The days when your entire team had to physically gather in one room, at a costly offsite center, or around a single desk to shuffle papers and sift through pie charts are largely over. Thanks to geographically dispersed organizations and the increased cost of business travel, Web conferencing solutions are gaining popularity for meetings, training, and presentations.
"People are definitely more interested [in Web conferencing]," explains Jeffrey Mann, research vice president and agenda manager for collaboration at industry-analysis firm Gartner. Mann explains there are three main reasons why companies consider Web conferencing: money, environmental impact, and travel hassle.
Sanjeev Aggarwal, vice president for small-to-midsize business (SMB) infrastructure solutions at analyst firm AMI-Partners, cites many of the same reasons for Web conferencing's impact. "Driven by the global economic crisis, high travel costs, increases in gas prices, and natural disasters, the relevance of conferencing solutions increases enormously," he said in a statement. "[They] help reduce costs, provide clearly identifiable [return on investment], and drive business growth."
Hyoun Park, research editor of the technology markets group at Aberdeen Group, says companies can quantify the potential savings simply by looking at the amount of travel that would otherwise be required to bring together dispersed employees.
According to Gartner's Mann, companies wishing to connect two or three people in a limited manner have some free options for Web conferencing. That said, he explains that if you're looking at a standard application on a per-moderator or per-organizer model, companies can expect to lay out anywhere between $20 and $40 per month. A really big meeting of perhaps 10,000, Mann says, can "get up into a couple of thousand dollars."
Thanks to the low- and no-cost offerings, companies have invested serious money in Web conferencing solutions, to the tune of $935 million in 2006, according to Gartner. Alongside other collaborative features such as calendaring, email, instant messaging, and presence, this capability will be available to 75 percent of corporate users by 2010, thanks to what Gartner predicts will be a 19.5 percent compound annual growth rate (CAGR). SMBs will also be spending more on Web conferencing—$693 million in 2012, according to AMI, a CAGR of 10.2 percent.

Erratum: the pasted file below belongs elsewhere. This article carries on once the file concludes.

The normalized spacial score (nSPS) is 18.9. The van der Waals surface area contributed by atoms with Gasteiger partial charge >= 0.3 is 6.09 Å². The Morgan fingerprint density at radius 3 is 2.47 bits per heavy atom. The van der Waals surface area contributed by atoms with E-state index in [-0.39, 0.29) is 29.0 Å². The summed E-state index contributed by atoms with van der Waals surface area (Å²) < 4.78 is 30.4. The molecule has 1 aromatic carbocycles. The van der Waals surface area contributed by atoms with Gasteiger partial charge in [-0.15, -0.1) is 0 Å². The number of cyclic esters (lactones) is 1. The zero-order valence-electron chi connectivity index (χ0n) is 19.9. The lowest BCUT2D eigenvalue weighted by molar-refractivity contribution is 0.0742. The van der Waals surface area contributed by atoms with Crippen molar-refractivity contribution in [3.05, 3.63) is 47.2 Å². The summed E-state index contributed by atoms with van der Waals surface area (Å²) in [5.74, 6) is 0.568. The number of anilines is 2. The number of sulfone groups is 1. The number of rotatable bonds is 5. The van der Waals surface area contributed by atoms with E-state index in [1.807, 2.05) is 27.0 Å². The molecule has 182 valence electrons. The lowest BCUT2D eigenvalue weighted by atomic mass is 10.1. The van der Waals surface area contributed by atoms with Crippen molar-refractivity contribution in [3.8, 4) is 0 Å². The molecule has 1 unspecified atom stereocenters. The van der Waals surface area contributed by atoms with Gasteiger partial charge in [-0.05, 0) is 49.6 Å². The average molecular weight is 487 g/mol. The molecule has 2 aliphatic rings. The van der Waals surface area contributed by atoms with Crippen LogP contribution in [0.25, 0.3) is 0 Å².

Some vendors may benefit—Adobe, IBM, Microsoft, and Cisco Systems' WebEx—but Mann doesn't see other competitors moving up to the leader position any time soon. "WebEx is pretty far-and-away above the rest in terms of market share," he says. "It's a pretty vibrant market, but it's also a fairly mature one."
There are some moves, though, as more companies are turning away from the traditional hosted model. Gartner forecasts that, by the end of this year, roughly 40 percent of all Web conferences will be operated using on-premises deployments.
"This had been done primarily in a hosted model because of bandwidth requirements," Mann recalls. "Web conferencing was scary and exotic...better left to external suppliers. With increasing acceptance of [Voice over Internet Protocol] and bandwidth [becoming] more plentiful, it's not as scary as it was." One new concern, as more data streams across conferences, is data security.
Multimedia solutions such as Cisco's Telepresence—uniting audio, video, and Web to transform the look, feel, and sound of the experience—are also gaining traction. "Best-in-class companies are using video conferencing as a replacement," Park says. "People are using that visual channel as a way of bringing in additional interactivity to communication."
Mann also believes the market will adapt. "More options for integrated audio is one trend, and video is coming," he says. "All [the solutions] can offer the option if you plug in a webcam."
SIDEBAR: Questions to Consider When Web Conferencing
- What is the scale and volume of the Web conferencing demand?
- What types of meetings—training, support, ad hoc, motivational, collaborative—are you most interested in?
- Do most meetings happen inside the firewall, or beyond it?
- Whom do you meet with—colleagues or customers?
- Where are meeting participants coming from—on-campus or worldwide?
- Do the Web conferences have high exposure with senior executives or a large number of customers participating?
- What kinds of IT investments are you prepared to make?
Contact Assistant Editor Christopher Musico via email at cmusico@destinationCRM.com.
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